Avatar Director James Cameron didn’t come up with the script of the movie in a day. It turns out that at least an entire year of the 13-year gap between 2009’s Avatar and 2022’s The Way of Water was spent on a screenplay that will never see the light of day. The director of the film in his recent interview revealed that he threw out Avatar 2 script after a year of writing – because he wasn’t happy with it.
According to The Times UK, James Cameron revealed that before Avatar: The Way of Water there was a full Avatar 2 screenplay that was written and then thrown into the trash.
“When I sat down with my writers to start ‘Avatar 2,’ I said we cannot do the next one until we understand why the first one did so well. We must crack the code of what the hell happened,” Cameron said.
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Cameron and his team came to the following conclusion: “All films work on different levels. The first is surface, which is character, problem and resolution. The second is thematic. What is the movie trying to say? But ‘Avatar’ also works on a third level, the subconscious. I wrote an entire script for the sequel, read it and realized that it did not get to level three. Boom. Start over. That took a year.”
Last year, during an appearance on The Marianne Williamson Podcast, Cameron elaborated more on this third level that he believes allowed Avatar to become the highest-grossing movie of all time at the worldwide box office.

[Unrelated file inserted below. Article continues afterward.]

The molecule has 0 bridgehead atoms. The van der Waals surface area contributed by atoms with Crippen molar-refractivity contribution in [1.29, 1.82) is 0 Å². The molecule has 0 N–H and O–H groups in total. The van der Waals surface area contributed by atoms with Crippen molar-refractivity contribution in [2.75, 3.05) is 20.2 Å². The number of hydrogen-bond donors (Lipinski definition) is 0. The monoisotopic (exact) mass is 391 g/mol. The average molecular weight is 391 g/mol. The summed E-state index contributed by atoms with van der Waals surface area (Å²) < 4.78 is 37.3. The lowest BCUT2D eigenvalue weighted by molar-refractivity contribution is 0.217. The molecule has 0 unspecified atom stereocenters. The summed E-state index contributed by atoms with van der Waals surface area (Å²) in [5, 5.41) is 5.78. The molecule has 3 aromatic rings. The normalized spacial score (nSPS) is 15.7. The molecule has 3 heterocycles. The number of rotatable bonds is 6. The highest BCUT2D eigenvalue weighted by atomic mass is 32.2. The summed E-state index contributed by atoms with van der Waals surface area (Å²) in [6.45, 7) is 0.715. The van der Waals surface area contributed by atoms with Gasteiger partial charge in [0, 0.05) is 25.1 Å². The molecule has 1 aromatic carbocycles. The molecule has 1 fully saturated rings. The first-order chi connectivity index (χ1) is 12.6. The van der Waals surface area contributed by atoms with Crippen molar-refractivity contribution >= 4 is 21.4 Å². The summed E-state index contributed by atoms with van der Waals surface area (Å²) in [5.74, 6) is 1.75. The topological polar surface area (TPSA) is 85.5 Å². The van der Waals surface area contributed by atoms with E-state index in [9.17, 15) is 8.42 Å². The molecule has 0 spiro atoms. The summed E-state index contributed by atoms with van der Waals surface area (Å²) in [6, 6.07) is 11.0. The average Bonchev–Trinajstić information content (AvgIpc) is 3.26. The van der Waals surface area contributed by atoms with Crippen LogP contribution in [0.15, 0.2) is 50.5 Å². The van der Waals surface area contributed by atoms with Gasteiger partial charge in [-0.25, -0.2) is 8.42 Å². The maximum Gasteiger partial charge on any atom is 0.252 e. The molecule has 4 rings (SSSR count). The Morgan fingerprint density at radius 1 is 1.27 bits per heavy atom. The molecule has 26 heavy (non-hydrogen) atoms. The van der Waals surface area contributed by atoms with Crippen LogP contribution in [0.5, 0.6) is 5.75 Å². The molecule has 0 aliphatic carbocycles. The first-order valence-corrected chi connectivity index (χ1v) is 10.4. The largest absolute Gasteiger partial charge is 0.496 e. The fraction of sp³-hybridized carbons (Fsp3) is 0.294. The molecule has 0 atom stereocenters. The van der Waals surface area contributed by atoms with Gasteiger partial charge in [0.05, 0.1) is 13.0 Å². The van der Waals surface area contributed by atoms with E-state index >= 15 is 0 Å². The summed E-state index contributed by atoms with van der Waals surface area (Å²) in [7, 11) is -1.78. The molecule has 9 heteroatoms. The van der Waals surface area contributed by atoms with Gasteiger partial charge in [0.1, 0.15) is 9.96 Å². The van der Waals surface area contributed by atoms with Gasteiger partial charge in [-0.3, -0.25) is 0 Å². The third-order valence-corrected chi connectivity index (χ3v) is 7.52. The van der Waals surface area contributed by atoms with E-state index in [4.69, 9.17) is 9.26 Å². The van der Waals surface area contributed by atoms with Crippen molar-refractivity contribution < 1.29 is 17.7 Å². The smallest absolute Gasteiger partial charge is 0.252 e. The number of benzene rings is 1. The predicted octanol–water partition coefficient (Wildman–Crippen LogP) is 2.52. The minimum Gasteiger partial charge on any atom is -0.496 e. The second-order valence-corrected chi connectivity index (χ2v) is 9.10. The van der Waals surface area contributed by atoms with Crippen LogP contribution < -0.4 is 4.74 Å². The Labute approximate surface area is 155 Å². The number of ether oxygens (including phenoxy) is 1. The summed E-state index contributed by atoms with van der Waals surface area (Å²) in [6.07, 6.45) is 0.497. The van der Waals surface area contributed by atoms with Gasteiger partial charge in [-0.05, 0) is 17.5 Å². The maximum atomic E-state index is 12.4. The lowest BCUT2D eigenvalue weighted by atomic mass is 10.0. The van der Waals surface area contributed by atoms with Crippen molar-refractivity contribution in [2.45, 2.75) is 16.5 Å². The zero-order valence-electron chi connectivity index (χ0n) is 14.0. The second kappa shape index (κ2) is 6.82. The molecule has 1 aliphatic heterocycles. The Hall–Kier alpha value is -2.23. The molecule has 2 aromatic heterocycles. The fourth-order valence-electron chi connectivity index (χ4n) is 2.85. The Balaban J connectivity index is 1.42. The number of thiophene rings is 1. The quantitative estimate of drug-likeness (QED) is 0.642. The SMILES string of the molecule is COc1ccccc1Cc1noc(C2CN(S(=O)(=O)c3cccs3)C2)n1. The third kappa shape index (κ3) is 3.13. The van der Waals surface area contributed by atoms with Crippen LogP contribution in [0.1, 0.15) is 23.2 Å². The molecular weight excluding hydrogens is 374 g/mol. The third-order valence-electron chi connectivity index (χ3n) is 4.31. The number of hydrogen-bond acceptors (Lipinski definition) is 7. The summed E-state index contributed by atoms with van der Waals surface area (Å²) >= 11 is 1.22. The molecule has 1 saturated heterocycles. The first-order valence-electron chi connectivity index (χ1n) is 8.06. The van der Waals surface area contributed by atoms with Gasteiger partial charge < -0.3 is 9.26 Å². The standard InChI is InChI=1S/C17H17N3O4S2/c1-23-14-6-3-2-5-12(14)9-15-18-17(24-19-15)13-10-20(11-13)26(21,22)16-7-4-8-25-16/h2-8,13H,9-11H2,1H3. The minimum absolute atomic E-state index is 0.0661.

“There was a tertiary level as well…it was a dreamlike sense of a yearning to be there, to be in that space, to be in a place that is safe and where you wanted to be. Whether that was flying, that sense of freedom and exhilaration, or whether it’s being in the forest where you can smell the earth. It was a sensory thing that communicated on such a deep level. That was the spirituality of the first film,” said Cameron.
He added, “When I sat down to write the sequels, I knew there were going to be three at the time and eventually it turned into four, I put together a group of writers and said, ‘I don’t want to hear anybody’s new ideas or anyone’s pitches until we have spent some time figuring out what worked on the first film, what connected, and why it worked. They kept wanting to talk about the new stories. I said, ‘We aren’t doing that yet.’ Eventually I had to threaten to fire them all because they were doing what writers do, which is to try and create new stories. I said, ‘We need to understand what the connection was and protect it, protect that ember and that flame.’”